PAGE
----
Lords Pannick and Keen did not see eye to eye
There was a bit of an argy bargy in the House of Lords between top barristers and former Article 50 case rivals Lord Pannick and Lord Keen this week.
The back and forth came during a debate on a regret motion brought by fellow peer and QC Lord Marks — hat tip to BBC journalist Esther Webber for bringing it to our attention.
Oxford law graduate Marks believes the law in question, the Civil Procedure (Amendment) Rules 2017, will deter claimants from bringing meritorious environmental cases. He put forward his motion on rule of law, access to justice and international law grounds — three things we’re sure both Pannick and Keen know a lot about.
So knowledgeable are the pair that both starred in the biggest Supreme Court case of a generation, Miller.
Blackstone Chambers’ Pannick, representing claimant Gina Miller, stole the Article 50 show and became quite the social media sensation when the case was livestreamed to thousands. Keen, the advocate general of Scotland, wasn’t quite so well received, journalist and critic John Crace at the time noting:
Glaciers move more quickly than Lord Keen. There seems to be a significant timelapse between him having a thought and it getting uttered.
The two adversaries came face to face again in this week’s debate, Pannick succinctly sharing his fears the civil procedure legislation will damage access to justice. Then Conservative Keen, not quite so succinctly, responded with nearly 2,000 words on: infraction proceedings in the European Court of Justice, the Aarhus convention, the environmental costs protection regime, and more.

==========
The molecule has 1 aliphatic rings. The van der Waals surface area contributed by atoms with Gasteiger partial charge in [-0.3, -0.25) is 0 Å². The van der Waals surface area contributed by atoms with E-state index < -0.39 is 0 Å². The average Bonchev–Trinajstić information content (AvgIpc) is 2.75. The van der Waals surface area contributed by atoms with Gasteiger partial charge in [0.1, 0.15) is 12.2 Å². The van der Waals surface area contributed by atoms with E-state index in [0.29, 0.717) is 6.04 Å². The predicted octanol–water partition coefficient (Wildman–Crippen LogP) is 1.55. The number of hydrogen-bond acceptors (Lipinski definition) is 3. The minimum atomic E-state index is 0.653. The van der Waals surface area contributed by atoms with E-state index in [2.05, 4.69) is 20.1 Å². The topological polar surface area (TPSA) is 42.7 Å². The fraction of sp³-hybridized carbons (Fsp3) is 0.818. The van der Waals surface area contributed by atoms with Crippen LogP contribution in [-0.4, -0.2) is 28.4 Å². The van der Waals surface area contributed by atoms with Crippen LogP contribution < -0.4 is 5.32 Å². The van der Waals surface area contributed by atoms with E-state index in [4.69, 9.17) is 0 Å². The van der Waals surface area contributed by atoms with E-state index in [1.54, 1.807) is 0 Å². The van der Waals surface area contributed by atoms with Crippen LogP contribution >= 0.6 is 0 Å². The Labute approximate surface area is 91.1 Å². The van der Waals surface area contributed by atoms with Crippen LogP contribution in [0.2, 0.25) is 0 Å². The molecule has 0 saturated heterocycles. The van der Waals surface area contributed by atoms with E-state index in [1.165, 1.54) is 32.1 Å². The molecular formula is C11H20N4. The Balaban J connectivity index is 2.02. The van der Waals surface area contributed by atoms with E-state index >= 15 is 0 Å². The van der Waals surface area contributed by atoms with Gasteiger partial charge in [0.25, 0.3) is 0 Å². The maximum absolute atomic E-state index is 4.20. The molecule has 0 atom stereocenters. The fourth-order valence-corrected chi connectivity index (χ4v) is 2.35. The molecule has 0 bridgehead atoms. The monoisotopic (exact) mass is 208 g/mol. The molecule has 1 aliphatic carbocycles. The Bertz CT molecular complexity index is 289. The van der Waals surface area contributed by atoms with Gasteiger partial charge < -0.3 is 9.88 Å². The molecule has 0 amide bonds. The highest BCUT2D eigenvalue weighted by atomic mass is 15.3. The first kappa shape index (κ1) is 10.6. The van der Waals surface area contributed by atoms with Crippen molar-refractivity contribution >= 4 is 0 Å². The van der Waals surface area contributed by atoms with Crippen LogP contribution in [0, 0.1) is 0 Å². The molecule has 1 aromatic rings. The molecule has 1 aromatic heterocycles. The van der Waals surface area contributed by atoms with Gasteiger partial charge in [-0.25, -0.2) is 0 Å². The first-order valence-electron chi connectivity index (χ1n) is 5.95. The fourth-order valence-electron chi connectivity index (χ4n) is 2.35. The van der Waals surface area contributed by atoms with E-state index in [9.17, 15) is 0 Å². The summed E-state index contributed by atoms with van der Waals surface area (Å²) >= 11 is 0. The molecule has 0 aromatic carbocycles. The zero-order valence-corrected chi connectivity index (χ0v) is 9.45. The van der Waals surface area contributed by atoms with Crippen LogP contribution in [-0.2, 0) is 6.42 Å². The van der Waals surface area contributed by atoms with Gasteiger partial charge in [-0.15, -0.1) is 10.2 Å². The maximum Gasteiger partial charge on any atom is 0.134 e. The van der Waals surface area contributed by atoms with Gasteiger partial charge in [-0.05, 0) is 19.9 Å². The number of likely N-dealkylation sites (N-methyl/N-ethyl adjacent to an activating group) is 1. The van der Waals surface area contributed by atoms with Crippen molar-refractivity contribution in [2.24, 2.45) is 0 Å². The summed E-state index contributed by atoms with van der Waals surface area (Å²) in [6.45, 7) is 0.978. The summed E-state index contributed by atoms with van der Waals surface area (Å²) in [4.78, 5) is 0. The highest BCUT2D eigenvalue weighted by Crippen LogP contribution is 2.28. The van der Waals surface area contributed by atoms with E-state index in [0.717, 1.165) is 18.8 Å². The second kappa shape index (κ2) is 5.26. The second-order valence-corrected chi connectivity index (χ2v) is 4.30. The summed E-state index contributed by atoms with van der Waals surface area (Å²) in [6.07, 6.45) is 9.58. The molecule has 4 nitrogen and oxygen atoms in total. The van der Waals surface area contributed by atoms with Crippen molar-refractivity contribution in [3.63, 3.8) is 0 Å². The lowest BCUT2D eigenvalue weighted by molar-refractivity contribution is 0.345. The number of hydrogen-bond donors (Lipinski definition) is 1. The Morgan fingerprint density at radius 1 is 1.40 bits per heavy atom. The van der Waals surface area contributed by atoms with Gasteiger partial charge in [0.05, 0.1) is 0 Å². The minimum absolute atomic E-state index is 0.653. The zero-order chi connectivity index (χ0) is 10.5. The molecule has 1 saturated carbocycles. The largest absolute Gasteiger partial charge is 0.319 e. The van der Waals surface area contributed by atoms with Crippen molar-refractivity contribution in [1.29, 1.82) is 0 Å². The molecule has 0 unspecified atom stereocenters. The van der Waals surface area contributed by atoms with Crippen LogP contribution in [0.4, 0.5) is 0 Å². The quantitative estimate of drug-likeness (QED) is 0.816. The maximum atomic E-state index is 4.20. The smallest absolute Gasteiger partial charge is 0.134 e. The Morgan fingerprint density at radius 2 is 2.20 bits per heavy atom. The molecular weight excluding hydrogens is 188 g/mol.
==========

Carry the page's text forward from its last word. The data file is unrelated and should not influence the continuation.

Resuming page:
But just as Keen got onto the really juicy stuff — judges’ discretion to alter caps on damages — he made a little dig at his Miller rival:
The noble Lord, Lord Pannick, said that [the variation in the cap] removes certainty, suggesting that at any time a claimant could suddenly find that their liability for costs had materially altered without any change in circumstances. That is simply not the case. A good argument is never improved by being overstated.
Pannick, a crossbencher, tried to interrupt (“My Lords — ”), but was told by Keen: “I am mid-sentence but the noble Lord may come in in a moment.” Beef.
When Pannick finally got a look-in, he told his colleagues he didn’t want to overstate his case, but just wanted to make clear he’d understood the rules correctly. But when Keen went on to set out these rules “absolutely clearly”, more uncertainty persisted.
Solicitor, judge and silk Lord Thomas, bemused, jumped in, asking Keen:
The regulations as drafted suggest that there can be alteration depending upon the court’s view of the merits or demerits of the case as it goes along. Am I wrong in that?
Apparently so, according to Keen, who finished up another longish speech by saying: “I hope that the noble Lord [Marks] will withdraw his motion.” Did Marks follow Keen’s advice? Of course not:
I have heard nothing that persuades me to withdraw my regret motion and I wish to test the opinion of the House.
The motion was agreed 142 votes to 97 — a major embarrassment for the government.
For all the latest commercial awareness info, and advance notification of Legal Cheek’s careers events, sign up to the Legal Cheek Hub.